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Riding the Trails of Nova Scotia

Written by  January 31, 2004

On a recent trip, Ramona and I trailered up to Portland, Maine and took the ferry over to Nova Scotia for a week. Come with us on our journey.

After arriving in Portland, we took a tour of the waterfront area with one of our friends. He showed us the longest street in America (7.8 miles as I recall) and the Promenade. A cup of coffee later and he left us after making sure we knew where to eat (DiMillos – a floating restaurant) and where the ferry terminal was located.

We embarked on the M/S Scotia Prince ferry at 8 p.m., stored our trike on the vehicle deck, put our gear in our cabin and explored the ship. A casino, lounge, and restaurant made the USS Forrestal look sad in comparison, but then the Forrestal had airplanes and we were authorized to blow things up.

We landed in Yarmouth at 7 a.m. after gliding through the water over night. Since we had met two other couples on the ferry, we took off together on the southern coast Lighthouse Trail towards Peggy’s Cove. The roads weave in and out of very picturesque fishing villages scattered all along the coast. Some coves are deep and might take you 45 minutes to snake thru the curves and dips to complete that cove which is followed by another. As I understand it, Nova Scotia has 61 lighthouses. They aren’t as tall as Hatteras, but one of the first coves we visited was Arcadia, which is where the Arcadians fled Nova Scotia (New Scotland) when they refused to swear allegiance to the King of England in 1755. When they left, they migrated to Louisiana and became Cajuns. It was fairly warm early in the day while we ate lunch on a deck at the Sea Dog Saloon, but it got progressively cooler as the day wore on. When we arrived in Peggy’s Cove, the wind was howling and the temperatures were in the mid-fifties. Peggy’s Cove is actually a point where an ancient glacier left huge rock rubble. It almost looks like the moon with huge boulders. A white lighthouse with a red top and a working post office are located at the point. We proceeded to Halifax to meet a friend who is a software engineer at the Chebucto Inn. After a great dinner and a few beers, our friend stole away quietly in the darkness as only a straight-piped 1970 Triumph can.

Day two started with a group breakfast and a visit to the Harley dealer in Dartmouth for the standard T-shirt shopping event. For long road trips such as this one, I save old underwear, socks and such during the year to dispose of each day of the trip to make room for new purchases. But we bought so many T’s here that we decided to ship all the new stuff home. It was here that our new found friends decided to go separate ways. The New Hampshire couple was continuing to Greenland and the couple from Portland had to cut their tour short due to work schedules. Ramona and I proceeded back to the coastal scene along Marine Drive to Sherbrook where we grabbed Route 7 to Antigonish. We rode up 104 to the Casano Causeway, which joins Nova Scotia to Cape Breton Island. We spent the night at the Cove Motel, where the lot was packed with identical red Honda Goldwings. There are several main roads in Nova Scotia with numbers like 101, 102, 103, 104 and 105. They are well maintained with surprisingly little traffic. The coastal roads are very curvy and less maintained. If you get tired of the curvy roads and need to make up time, you can head inland and grab a quicker road that usually runs parallel.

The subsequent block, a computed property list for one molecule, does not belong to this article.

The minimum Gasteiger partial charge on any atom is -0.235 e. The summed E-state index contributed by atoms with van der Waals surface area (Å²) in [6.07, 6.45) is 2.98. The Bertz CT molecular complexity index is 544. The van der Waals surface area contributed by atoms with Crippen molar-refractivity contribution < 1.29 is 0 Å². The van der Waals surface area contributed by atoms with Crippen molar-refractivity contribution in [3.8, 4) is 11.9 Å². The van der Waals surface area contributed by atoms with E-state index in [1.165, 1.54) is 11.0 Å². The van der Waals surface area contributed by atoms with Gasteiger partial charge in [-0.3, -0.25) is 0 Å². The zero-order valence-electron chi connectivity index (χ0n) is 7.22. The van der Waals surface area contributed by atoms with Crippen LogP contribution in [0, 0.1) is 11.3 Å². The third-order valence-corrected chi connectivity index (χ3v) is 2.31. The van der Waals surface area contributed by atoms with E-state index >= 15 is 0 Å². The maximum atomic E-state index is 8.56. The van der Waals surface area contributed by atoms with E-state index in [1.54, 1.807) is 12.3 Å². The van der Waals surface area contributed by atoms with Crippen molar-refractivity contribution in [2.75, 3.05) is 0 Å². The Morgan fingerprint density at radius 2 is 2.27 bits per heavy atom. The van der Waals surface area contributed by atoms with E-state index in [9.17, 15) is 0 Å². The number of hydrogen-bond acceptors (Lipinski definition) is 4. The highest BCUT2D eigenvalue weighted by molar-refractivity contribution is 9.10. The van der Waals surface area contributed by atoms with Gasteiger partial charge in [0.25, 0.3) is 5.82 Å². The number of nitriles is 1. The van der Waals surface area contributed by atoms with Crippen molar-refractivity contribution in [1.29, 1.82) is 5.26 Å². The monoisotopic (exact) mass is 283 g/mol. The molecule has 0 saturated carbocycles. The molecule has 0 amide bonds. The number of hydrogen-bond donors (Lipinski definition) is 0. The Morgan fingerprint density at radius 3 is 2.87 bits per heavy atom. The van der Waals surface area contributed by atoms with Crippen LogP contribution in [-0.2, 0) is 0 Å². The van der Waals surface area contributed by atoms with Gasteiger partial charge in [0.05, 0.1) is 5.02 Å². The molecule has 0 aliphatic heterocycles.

We began day three riding up 105 to The Red Barn where we received conflicting suggestions on whether to ride the Cabot Trail clockwise or counter clockwise. After a majority vote, the counter clockwise route won and we were off. The Cabot Trail is 181 miles of road that runs through the northern most tip of Cape Breton Island. There are spots where there is no guard rail and by going counter clockwise, the outside lane gives you the best view with a certain amount of hazard. We climbed to Cape Smokey where the view over the ocean was absolutely breathtaking. One of the most sensational views I’ve ever had on Planet Earth. We continued counter clockwise and spent the night in Margaree Harbor. The views on the west coast of Cape Breton Island were just as breathtaking as the others. There are many spots where you can see whales and/or seals thru binoculars or you can take a boat out to get a closer look. The upper portion of Cape Breton Island is a national park and completely unspoiled. The air was totally clear and the sky was brilliant blue.